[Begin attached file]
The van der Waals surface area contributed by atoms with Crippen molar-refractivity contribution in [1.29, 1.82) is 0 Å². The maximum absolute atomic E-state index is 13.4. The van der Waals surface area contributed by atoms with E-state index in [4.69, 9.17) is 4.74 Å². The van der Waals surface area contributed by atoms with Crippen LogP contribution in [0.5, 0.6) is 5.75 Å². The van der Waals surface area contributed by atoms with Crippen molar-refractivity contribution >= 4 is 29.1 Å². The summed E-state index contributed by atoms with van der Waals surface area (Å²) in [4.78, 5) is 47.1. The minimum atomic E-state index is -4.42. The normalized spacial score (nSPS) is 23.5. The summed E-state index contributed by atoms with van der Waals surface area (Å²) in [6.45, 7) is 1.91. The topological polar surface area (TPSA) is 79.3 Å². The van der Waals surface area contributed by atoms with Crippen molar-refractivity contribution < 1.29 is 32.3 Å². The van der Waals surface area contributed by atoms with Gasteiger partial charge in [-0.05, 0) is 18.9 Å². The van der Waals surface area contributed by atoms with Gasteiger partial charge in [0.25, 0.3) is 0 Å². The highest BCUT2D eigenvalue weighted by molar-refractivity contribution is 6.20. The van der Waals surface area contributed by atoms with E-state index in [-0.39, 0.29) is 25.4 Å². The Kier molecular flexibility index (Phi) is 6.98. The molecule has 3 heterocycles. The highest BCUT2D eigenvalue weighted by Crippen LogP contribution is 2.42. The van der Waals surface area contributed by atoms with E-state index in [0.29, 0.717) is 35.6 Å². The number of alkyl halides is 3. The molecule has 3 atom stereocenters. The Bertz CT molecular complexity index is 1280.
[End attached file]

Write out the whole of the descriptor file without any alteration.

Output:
The van der Waals surface area contributed by atoms with Crippen molar-refractivity contribution in [1.29, 1.82) is 0 Å². The maximum absolute atomic E-state index is 13.4. The van der Waals surface area contributed by atoms with E-state index in [4.69, 9.17) is 4.74 Å². The van der Waals surface area contributed by atoms with Crippen LogP contribution in [0.5, 0.6) is 5.75 Å². The van der Waals surface area contributed by atoms with Crippen molar-refractivity contribution >= 4 is 29.1 Å². The summed E-state index contributed by atoms with van der Waals surface area (Å²) in [4.78, 5) is 47.1. The minimum atomic E-state index is -4.42. The normalized spacial score (nSPS) is 23.5. The summed E-state index contributed by atoms with van der Waals surface area (Å²) in [6.45, 7) is 1.91. The topological polar surface area (TPSA) is 79.3 Å². The van der Waals surface area contributed by atoms with Crippen molar-refractivity contribution < 1.29 is 32.3 Å². The van der Waals surface area contributed by atoms with Gasteiger partial charge in [-0.05, 0) is 18.9 Å². The van der Waals surface area contributed by atoms with Gasteiger partial charge in [0.25, 0.3) is 0 Å². The highest BCUT2D eigenvalue weighted by molar-refractivity contribution is 6.20. The van der Waals surface area contributed by atoms with E-state index in [-0.39, 0.29) is 25.4 Å². The Kier molecular flexibility index (Phi) is 6.98. The molecule has 3 heterocycles. The highest BCUT2D eigenvalue weighted by Crippen LogP contribution is 2.42. The van der Waals surface area contributed by atoms with E-state index in [0.29, 0.717) is 35.6 Å². The number of alkyl halides is 3. The molecule has 3 atom stereocenters. The Bertz CT molecular complexity index is 1280.